Part of Celerity’s commitment to clients is ensuring we always stay up to date with the newest tools and technologies as they come out in order to provide exceptional near-shore software development, among other services. Right now, React is that new, hot tool – mainly due to Facebook using it for everything and the open source community running wild with it.
As an open source developer for our digital experience, or digital strategy consulting, team, I’ve mostly worked with Angular over the past few years, but I wanted to check out React and Flux to see how it compared to Angular for creating SPA architecture (Single-Page App).Read More
Indexes in SQL database can be your best friend or your worst enemy. Set them up correctly, and your data will be queryable with maximum efficiency; set them poorly, and both queries and writes will be increasingly slow and deadlock prone.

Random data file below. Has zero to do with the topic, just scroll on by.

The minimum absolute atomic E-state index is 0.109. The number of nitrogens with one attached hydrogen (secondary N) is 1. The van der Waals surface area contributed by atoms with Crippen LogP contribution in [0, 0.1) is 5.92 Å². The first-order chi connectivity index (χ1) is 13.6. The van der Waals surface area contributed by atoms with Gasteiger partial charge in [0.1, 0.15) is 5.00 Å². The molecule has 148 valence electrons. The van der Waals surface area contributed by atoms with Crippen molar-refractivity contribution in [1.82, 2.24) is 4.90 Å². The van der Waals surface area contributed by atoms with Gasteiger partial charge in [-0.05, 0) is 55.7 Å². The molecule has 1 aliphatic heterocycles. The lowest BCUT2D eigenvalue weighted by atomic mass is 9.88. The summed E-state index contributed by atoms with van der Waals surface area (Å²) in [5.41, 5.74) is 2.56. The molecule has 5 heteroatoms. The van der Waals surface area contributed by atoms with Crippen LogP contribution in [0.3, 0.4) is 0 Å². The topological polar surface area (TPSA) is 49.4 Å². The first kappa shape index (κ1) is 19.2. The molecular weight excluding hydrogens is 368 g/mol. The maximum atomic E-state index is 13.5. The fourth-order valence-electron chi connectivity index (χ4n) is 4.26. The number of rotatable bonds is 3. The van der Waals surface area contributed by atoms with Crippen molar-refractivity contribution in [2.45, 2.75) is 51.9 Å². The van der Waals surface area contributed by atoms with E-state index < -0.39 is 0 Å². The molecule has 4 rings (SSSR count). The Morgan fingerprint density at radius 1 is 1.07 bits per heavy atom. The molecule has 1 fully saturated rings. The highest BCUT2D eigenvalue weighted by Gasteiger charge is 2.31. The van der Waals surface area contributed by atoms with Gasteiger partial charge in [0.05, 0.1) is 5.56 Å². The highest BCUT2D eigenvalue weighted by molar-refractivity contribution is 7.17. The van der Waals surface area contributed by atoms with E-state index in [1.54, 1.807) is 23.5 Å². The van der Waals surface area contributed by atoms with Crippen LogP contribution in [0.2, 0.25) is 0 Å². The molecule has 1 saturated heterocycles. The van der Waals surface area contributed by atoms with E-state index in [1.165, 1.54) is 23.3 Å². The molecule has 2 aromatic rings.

Here are three things you should know about how to design SQL indexes:
1. Queries use one index per joined table.
When your SQL engine is planning the execution of a query, it can only lean on one index per joined table per query. You may have several indexes on a given table, but in any given query, the SQL engine will only use one of those indexes.
Last month, I had the privilege to put together and moderate a distinct panel of creative leaders from companies like HUGE, Gannett, CHIEF, and AKQA as we focused on the state of UX Design in 2014 and beyond. Our friends at AddThis—who’ve seen great success this year as the #1 ranked distributed content provider—host the NOVA UX Meetup each month, and I strongly encourage you to check out the group if you’re involved or want to learn more about the UX Design industry.